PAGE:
The Journals of Knud Rasmussen to open TIFF

IndieWIRE reports that The Journals of Knud Rasmussen, the latest film about Inuit culture from the makers of Atanarjuat: The Fast Runner (2001), will have its world premiere at the Toronto International Film Festival on September 7:

“Once we saw Norm and Zach’s film, we knew that one of the most important films from and about Canada had crossed our paths,” explained festival co-director Noah Cowan, in an email exchange with indieWIRE today. “Although we still have significant work to see from major Canadian directors, the unique storytelling and aesthetics of this film as our Opening Night speaks both to our core charitable mission of fostering motion picture culture and to showcase the diversity of global filmmaking worldwide.”

In the announcement from the festival, the film (set in 1922 in Igloolik) is described as “the story of the last great Inuit shaman, Avva, and his beautiful and headstrong daughter, Apak, who lives one foot in her father’s world and the other on the verge of the future.” Continuing, the description says, “As Avva strives to keep his family together on their path into the twentieth century, where the rise of Christianity and commerce is putting a swift end to their culture, a team of Danish scientists arrives to make record of his way of life.”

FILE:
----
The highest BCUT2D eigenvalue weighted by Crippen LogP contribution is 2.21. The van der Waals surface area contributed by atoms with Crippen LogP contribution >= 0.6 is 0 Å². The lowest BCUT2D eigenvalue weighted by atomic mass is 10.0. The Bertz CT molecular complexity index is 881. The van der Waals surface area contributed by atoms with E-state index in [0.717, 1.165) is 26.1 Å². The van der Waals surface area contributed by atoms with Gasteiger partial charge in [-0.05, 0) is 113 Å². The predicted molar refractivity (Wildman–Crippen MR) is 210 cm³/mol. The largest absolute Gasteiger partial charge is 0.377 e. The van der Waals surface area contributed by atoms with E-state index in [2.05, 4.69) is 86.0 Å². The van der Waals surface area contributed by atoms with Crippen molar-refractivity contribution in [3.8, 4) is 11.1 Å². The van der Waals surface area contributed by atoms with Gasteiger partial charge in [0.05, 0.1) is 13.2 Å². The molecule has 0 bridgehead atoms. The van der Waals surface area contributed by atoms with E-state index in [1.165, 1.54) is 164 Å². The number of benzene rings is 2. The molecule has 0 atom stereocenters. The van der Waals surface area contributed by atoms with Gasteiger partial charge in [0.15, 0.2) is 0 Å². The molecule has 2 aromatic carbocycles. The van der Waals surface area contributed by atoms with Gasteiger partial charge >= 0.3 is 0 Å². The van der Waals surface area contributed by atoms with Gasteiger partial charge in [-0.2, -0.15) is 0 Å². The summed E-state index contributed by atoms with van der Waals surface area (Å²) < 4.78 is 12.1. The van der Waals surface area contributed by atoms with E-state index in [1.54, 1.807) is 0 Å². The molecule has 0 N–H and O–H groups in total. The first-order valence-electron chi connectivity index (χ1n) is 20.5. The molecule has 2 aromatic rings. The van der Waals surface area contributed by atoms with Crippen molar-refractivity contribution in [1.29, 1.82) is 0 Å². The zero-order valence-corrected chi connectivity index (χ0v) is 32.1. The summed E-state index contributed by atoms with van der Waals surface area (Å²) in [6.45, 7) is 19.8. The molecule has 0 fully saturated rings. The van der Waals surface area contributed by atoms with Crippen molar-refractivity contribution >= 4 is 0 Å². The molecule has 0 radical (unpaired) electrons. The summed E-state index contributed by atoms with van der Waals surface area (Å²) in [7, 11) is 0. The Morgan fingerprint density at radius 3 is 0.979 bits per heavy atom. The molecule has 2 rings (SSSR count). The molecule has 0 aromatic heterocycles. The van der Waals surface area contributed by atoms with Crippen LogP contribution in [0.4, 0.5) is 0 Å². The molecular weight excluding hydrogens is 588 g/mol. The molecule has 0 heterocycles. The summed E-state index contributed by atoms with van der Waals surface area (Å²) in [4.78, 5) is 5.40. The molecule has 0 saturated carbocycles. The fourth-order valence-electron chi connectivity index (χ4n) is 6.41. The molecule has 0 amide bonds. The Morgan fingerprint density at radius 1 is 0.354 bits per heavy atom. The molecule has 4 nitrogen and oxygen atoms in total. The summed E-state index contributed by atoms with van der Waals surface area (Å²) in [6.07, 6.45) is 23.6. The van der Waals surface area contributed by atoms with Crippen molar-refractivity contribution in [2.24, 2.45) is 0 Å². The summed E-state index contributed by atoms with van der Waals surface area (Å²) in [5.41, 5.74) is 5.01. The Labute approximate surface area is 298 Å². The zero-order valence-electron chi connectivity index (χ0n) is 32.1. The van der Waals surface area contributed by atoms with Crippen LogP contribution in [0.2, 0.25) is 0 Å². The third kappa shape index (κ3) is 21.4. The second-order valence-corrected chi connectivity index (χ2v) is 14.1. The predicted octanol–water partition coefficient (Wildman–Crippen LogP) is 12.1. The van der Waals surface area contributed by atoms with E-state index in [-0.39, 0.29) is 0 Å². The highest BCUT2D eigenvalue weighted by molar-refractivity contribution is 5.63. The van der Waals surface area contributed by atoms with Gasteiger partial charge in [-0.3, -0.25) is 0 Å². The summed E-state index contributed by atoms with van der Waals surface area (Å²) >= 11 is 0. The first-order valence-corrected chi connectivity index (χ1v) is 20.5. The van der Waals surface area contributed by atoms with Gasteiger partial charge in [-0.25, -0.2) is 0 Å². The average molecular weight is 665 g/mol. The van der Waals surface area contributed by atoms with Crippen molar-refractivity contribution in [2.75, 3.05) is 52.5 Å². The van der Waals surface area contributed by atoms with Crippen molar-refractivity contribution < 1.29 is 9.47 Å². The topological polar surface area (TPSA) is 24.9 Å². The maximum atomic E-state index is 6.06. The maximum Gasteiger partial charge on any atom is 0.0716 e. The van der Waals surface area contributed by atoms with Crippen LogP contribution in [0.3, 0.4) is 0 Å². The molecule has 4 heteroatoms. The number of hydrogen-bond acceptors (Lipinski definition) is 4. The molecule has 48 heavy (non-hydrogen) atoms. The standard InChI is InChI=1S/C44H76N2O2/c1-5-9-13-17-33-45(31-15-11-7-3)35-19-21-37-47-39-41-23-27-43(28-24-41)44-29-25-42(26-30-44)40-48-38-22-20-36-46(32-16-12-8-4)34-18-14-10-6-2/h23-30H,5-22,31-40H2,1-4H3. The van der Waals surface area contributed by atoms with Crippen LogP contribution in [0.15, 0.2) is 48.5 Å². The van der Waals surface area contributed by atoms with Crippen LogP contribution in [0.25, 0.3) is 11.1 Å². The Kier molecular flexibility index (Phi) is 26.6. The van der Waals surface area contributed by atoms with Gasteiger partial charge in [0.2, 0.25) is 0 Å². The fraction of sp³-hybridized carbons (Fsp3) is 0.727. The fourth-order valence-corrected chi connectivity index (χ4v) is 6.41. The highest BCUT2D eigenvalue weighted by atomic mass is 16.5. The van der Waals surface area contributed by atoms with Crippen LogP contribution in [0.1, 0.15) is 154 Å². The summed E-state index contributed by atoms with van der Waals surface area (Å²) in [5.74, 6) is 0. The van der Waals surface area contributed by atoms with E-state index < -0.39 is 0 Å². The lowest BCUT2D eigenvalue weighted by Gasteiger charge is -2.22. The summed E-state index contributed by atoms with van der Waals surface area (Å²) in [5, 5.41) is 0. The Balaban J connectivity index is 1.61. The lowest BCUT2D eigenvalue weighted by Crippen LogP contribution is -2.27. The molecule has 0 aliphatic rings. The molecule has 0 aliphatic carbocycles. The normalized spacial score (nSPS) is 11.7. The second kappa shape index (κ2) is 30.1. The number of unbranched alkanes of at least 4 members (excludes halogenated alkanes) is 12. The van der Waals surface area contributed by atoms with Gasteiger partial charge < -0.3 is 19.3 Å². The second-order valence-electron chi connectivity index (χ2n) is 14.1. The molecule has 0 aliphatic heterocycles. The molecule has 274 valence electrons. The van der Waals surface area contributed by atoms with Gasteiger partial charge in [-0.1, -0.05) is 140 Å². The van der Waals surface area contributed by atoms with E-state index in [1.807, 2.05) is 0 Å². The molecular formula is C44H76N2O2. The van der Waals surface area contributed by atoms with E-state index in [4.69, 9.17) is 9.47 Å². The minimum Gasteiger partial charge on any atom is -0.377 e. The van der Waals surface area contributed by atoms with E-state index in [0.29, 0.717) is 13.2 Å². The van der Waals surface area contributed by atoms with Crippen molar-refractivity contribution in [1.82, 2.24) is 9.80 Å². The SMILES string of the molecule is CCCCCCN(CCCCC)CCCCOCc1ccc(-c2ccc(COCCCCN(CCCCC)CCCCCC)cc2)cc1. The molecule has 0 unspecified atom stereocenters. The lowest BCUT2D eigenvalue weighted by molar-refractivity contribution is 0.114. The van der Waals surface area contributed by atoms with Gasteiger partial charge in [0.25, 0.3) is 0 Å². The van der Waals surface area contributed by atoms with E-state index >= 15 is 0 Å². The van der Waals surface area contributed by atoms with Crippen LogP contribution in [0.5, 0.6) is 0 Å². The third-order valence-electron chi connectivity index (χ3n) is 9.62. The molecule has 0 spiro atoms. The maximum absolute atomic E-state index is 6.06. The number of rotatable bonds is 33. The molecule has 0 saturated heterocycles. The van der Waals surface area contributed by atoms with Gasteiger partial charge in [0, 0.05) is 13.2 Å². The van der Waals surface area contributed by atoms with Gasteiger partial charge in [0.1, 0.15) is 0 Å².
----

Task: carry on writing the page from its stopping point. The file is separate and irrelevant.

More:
The filmmakers had talked about taking their film to Cannes, where Atanarjuat received a fair bit of acclaim a few years ago — but if it’s premiering in the fall, I guess that isn’t happening, now.

About Peter T. Chattaway

Peter T. Chattaway was the regular film critic for BC Christian News from 1992 to 2011. In addition to his award-winning film column for that paper, his news and opinion pieces have appeared in such publications as Books & Culture, Christianity Today, Bible Review and the Vancouver Sun. He has also contributed essays to the books Re-Viewing The Passion: Mel Gibson’s Film and Its Critics (Palgrave Macmillan, 2004), Scandalizing Jesus?: Kazantzakis’s The Last Temptation of Christ Fifty Years on (Continuum, 2005) and The Bible in Motion: A Handbook of the Bible and Its Reception in Film (De Gruyter, 2016).